23 Mar 2015 13 Dec 2017
Computer Assisted Instruction (CAI) has been utilized with success in students with or without learning disabilities and it is mainly attributed due to increased time concentrated on reading materials or exercises on the computer. It offers productive practice and time management and is an effective tool to used as a supplement to providing drills (Williams, Wright, Callaghan, & Coughlan, 2002). Some of the advantages that the CAI provides inside the classroom include one-on-one exercise with minimal supervisory time involving the teacher. In many cases, instant feedback to students allows mistakes to be rectified immediately. Certain programs offer features that monitor speed and accuracy of answers and the regularity of instruction for subject mastery (Wong, 2008).
In a research study done by Coleman-Martin, Heller, Cihak, & Irvine (2005), a slower acquisition rate score was recorded when a different Windows version (i.e., XP versus Windows 98) was used during one of the test sessions. The variation of the platform caused the PowerPoint slide presentation to run slower than the prior sessions that resulted to disrupting its timing and consistency. Computer skills, familiarity with the software programs, and prior knowledge in the question format (i.e., multiple choice) are factors to consider that might have influence the rate at which the students learned words identification (Coleman-Martin, et al., 2005, p. 90).
Similarly, according to research study conducted by Fuchs, L., Fuchs, D., Hamlet, C., Powell, S., Capizzi, A., & Seethaler, P. (2006) on the effects of CAI on number combination skill in at-risk first graders, their procedures did not take into consideration the keyboarding skills of at-risk first graders and the possibility that errors related to the learners' typing skills reduced the effectiveness of the CAI.
According to Savage, R., Deault, L., Abrami, P., & Hipps, G. (2009), one limitation found on their research regarding a randomized controlled trial study of the ABRACADABRA reading intervention was that students with inferior literacy and associated skills during pretest were more likely not to show up for testing at follow-up. The researchers believed that this is an issue of experimental mortality insinuating that the postponement of posttest outcomes are almost certainly less generalizable to typical reader samples than the more immediate posttest statistics ( Savage, et al., 2009, p. 602).
Bannert (2000) and Van Gog (2005) research study suggested that giving the students control over portions of their instruction allow them to better negotiate the cognitive challenges placed on them as students. They further noted that learner-control participants performed better on a test of transfer than the participants who received no control. Van Gog (2005) hypothesized that over time, improved performance would be visible during training situations along with the capability of the learner to assess and rectify future problematic situations when learners are progressively awarded with more control over their instruction as their skill level intensified.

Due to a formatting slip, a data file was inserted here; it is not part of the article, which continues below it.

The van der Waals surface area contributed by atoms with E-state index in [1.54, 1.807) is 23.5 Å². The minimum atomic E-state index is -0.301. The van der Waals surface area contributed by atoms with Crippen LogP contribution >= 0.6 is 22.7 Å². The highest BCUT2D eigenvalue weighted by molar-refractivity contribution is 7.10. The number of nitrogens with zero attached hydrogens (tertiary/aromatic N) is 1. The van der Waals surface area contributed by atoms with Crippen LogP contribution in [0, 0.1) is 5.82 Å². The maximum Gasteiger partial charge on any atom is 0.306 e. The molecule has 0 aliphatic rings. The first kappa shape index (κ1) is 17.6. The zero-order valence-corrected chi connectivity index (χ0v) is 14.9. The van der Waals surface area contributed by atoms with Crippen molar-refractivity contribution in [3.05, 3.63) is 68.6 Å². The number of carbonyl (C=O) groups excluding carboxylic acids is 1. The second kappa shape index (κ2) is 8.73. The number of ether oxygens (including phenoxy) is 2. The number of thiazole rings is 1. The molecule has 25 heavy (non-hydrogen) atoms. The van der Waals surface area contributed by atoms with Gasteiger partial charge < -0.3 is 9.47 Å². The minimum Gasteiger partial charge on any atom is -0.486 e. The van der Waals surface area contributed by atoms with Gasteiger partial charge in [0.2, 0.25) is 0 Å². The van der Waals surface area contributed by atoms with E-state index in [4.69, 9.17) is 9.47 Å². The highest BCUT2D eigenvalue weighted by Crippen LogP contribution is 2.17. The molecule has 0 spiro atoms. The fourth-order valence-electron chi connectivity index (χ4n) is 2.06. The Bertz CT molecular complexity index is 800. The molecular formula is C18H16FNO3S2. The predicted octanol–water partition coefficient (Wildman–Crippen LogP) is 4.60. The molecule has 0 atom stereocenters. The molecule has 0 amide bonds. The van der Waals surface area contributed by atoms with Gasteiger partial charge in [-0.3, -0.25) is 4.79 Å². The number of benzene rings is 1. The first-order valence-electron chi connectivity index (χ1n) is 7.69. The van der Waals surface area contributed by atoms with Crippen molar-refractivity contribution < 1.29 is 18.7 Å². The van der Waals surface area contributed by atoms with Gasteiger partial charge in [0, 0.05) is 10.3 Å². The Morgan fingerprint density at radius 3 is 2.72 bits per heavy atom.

In contrast, Eom and Reiser (2000) revealed that junior high students who were given the opportunity to control their instruction displayed considerably worse performance than those who were not allowed to control their instruction. The same results were reported by several researchers (Farrell and Moore, 2000 and Swaak and de Jong, 2001) who stated that providing students control over their instruction concludes in trivial or insignificant advancement. It may be a case of poor construct definition where a construct may have been mislabeled or defined at a wrong level either too general or too specific. In this case, it is possible that establishing the types of control given to the students will be a crucial factor.
Several validity issues could affect the envisioned research regarding the effectiveness of the type of CAI programs that are currently used as a remediation tool for at-risk students. One limitation is the inclination for technology difficulties because technology can be unpredictable. In accomplishing particular learning objectives, the learning tool such as the software programs used in conjunction with the CAI should be developmentally appropriate.
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Coleman-Martin, M., Heller, K., Cihak, D., & Irvine, K. (2005). Using computer-assisted instruction and the nonverbal reading approach to teach word identification. Focus on Autism and Other Developmental Disabilities, 20(2), 80-90. Retrieved February 15, 2010, from EBSCOHost database.
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Savage, R., Deault, L., Abrami, P., & Hipps, G. (2009). A randomized controlled trial study of the ABRACADABRA reading intervention program in grade 1, Journal of Educational Psychology. 101(3), 590-604. Retrieved February 15, 2010, from EBSCOHost database.
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Van Gog, T. Ericsson, K. Rikers, R., & Paas, F. (2005). Instructional design for advanced learners: Establishing connections between the theoretical framework of cognitive load and deliberate practice. Educational Technology Research and Design, 53(3), 73-81. Retrieved February 16, 2010, from EBSCOHost database.
Williams, C., Wright, B. Callaghan, G., & Coughlan, B. (2002). Do children with autism learn to read more readily by computer-assisted instruction or traditional book method? A pilot study. Autism: The International Journal of Research and Practice, 6, 71-91.Retrieved February 16, 2010, from EBSCOHost database.
Wong, B. (1991). Learning about learning disabilities. New York: Academic Press.
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